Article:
James Edward Clarence Brennan's signature

James Edward Clarence Brennan signed up in Kingston on this day in 1915. Brennan was born in Bogart, Ontario on October 9th, 1897, the son of Frank Brennan and Annie (née Hogan). The Brennans were living in Deseronto in the 1901 and 1911 censuses and James Edward Clarence attended the Deseronto High School.

When he signed up, Brennan was five feet, four and three-quarters inches tall, with a medium complexion, blue eyes and dark hair. He had been working as a ‘Timekeeper’. His regimental number was 89751 in the 26th Battalion. His service record shows that he arrived in England on August 18th, 1915 and left for France on January 16th, 1916 to serve with the Canadian Field Artillery. Brennan was with the 5th Brigade at Mill Cott, east of Ypres, when he was injured by a shell on November 16th, 1917. The war diary of his unit noted the injury:

Clarence Brennan injured

Extract from war diary of the 5th Brigade of the Canadian Field Artillery, courtesy of Library and Archives Canada

Mill Cott Nov 16/17 … 1 O.R. [other rank] wounded …

The previous page of the war diary noted that on November 16th there had been:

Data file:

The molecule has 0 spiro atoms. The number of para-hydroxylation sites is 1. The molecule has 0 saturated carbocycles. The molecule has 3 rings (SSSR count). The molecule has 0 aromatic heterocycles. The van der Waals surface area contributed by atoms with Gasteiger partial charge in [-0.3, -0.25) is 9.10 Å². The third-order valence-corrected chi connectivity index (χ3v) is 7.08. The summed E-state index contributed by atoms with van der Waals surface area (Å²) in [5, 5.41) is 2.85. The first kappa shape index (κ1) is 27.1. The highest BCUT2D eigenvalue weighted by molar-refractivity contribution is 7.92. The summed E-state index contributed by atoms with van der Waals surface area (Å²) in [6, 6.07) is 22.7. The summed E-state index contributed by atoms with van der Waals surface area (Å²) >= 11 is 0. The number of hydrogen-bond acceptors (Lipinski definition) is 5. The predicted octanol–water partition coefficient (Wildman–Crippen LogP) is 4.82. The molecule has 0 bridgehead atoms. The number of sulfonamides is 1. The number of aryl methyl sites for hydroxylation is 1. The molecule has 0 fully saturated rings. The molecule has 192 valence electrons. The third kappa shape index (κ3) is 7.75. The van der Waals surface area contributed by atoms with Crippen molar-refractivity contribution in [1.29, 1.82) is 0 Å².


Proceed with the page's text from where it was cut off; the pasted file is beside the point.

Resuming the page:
Very heavy enemy Barrage laid down between 12.30-2.30 Pm in back country. Heavy intermittent shelling of our batteries.

Clarence had shrapnel wounds to his left thigh, calf and ankle and was temporarily deafened in his left ear by the blast of the shell. He spent the next few months in hospital in England, recovering from his injuries, but was left unable to walk properly, suffering from foot drop. He was discharged back to Canada, arriving in June 1918 on the hospital ship Goorkha. The Intelligencer newspaper reported on June 28th that a reception was held for him in Deseronto by members of St. Vincent de Paul church. Brennan was discharged from the army on August 21st, 1918, classified as medically unfit for further service and eligible for a pension due to his disability.

He married Evelyn May Fairbairn on September 15th, 1921, in Pembroke, Ontario. He was killed just over a year later, on September 19th, 1922, when a tree fell on him in Flanders, Ontario, fracturing his skull. He was buried in the St. Vincent de Paul cemetery in Deseronto.